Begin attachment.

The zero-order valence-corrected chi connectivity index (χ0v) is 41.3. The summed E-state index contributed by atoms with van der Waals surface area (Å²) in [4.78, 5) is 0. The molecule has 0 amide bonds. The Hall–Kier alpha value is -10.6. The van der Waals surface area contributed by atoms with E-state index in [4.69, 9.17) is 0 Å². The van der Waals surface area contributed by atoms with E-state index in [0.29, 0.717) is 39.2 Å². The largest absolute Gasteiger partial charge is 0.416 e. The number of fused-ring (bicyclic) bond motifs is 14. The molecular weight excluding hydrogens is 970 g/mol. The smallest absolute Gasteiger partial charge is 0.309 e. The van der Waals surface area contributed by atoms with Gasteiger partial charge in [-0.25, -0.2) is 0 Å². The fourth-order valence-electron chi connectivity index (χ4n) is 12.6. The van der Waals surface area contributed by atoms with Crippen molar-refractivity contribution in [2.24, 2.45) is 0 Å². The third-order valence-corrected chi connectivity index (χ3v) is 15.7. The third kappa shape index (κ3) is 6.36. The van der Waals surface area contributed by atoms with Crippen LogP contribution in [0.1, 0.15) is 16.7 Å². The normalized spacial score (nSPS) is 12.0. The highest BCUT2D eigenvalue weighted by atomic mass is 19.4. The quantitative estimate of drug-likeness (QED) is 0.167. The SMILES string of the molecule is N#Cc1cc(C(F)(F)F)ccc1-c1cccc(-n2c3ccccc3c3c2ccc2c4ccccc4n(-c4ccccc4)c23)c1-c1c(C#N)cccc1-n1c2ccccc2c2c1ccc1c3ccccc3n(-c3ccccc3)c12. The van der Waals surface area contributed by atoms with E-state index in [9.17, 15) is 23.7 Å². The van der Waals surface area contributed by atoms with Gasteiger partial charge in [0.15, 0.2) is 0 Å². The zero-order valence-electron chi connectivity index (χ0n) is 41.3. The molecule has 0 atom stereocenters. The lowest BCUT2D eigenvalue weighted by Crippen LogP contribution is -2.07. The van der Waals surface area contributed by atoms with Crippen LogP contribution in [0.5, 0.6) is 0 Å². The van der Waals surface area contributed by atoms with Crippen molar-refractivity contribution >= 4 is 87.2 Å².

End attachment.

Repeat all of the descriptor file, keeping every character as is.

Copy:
The zero-order valence-corrected chi connectivity index (χ0v) is 41.3. The summed E-state index contributed by atoms with van der Waals surface area (Å²) in [4.78, 5) is 0. The molecule has 0 amide bonds. The Hall–Kier alpha value is -10.6. The van der Waals surface area contributed by atoms with E-state index in [4.69, 9.17) is 0 Å². The van der Waals surface area contributed by atoms with E-state index in [0.29, 0.717) is 39.2 Å². The largest absolute Gasteiger partial charge is 0.416 e. The number of fused-ring (bicyclic) bond motifs is 14. The molecular weight excluding hydrogens is 970 g/mol. The smallest absolute Gasteiger partial charge is 0.309 e. The van der Waals surface area contributed by atoms with Gasteiger partial charge in [-0.25, -0.2) is 0 Å². The fourth-order valence-electron chi connectivity index (χ4n) is 12.6. The van der Waals surface area contributed by atoms with Crippen molar-refractivity contribution in [2.24, 2.45) is 0 Å². The third-order valence-corrected chi connectivity index (χ3v) is 15.7. The third kappa shape index (κ3) is 6.36. The van der Waals surface area contributed by atoms with Crippen LogP contribution in [0.1, 0.15) is 16.7 Å². The normalized spacial score (nSPS) is 12.0. The highest BCUT2D eigenvalue weighted by atomic mass is 19.4. The quantitative estimate of drug-likeness (QED) is 0.167. The SMILES string of the molecule is N#Cc1cc(C(F)(F)F)ccc1-c1cccc(-n2c3ccccc3c3c2ccc2c4ccccc4n(-c4ccccc4)c23)c1-c1c(C#N)cccc1-n1c2ccccc2c2c1ccc1c3ccccc3n(-c3ccccc3)c12. The van der Waals surface area contributed by atoms with E-state index in [9.17, 15) is 23.7 Å². The van der Waals surface area contributed by atoms with Gasteiger partial charge in [0.15, 0.2) is 0 Å². The zero-order valence-electron chi connectivity index (χ0n) is 41.3. The molecule has 0 atom stereocenters. The lowest BCUT2D eigenvalue weighted by Crippen LogP contribution is -2.07. The van der Waals surface area contributed by atoms with Crippen LogP contribution in [0.5, 0.6) is 0 Å². The van der Waals surface area contributed by atoms with Crippen molar-refractivity contribution >= 4 is 87.2 Å².